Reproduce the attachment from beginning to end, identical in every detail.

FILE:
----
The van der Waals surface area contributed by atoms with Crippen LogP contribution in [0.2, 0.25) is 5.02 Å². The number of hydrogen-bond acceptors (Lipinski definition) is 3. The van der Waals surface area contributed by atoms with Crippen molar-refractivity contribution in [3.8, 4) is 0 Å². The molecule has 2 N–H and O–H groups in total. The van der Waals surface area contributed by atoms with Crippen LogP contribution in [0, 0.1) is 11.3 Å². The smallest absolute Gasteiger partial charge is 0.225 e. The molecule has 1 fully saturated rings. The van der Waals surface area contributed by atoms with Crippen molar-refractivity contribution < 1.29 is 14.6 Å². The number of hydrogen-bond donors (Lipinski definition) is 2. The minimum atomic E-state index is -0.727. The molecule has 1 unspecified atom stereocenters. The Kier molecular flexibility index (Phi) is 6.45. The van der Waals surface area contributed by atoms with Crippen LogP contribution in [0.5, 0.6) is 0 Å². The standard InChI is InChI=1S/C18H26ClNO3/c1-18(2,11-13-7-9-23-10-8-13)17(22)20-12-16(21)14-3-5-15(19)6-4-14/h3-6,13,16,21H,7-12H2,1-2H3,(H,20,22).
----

The van der Waals surface area contributed by atoms with Crippen LogP contribution in [0.2, 0.25) is 5.02 Å². The number of hydrogen-bond acceptors (Lipinski definition) is 3. The van der Waals surface area contributed by atoms with Crippen molar-refractivity contribution in [3.8, 4) is 0 Å². The molecule has 2 N–H and O–H groups in total. The van der Waals surface area contributed by atoms with Crippen LogP contribution in [0, 0.1) is 11.3 Å². The smallest absolute Gasteiger partial charge is 0.225 e. The molecule has 1 fully saturated rings. The van der Waals surface area contributed by atoms with Crippen molar-refractivity contribution < 1.29 is 14.6 Å². The number of hydrogen-bond donors (Lipinski definition) is 2. The minimum atomic E-state index is -0.727. The molecule has 1 unspecified atom stereocenters. The Kier molecular flexibility index (Phi) is 6.45. The van der Waals surface area contributed by atoms with Crippen LogP contribution in [0.5, 0.6) is 0 Å². The standard InChI is InChI=1S/C18H26ClNO3/c1-18(2,11-13-7-9-23-10-8-13)17(22)20-12-16(21)14-3-5-15(19)6-4-14/h3-6,13,16,21H,7-12H2,1-2H3,(H,20,22).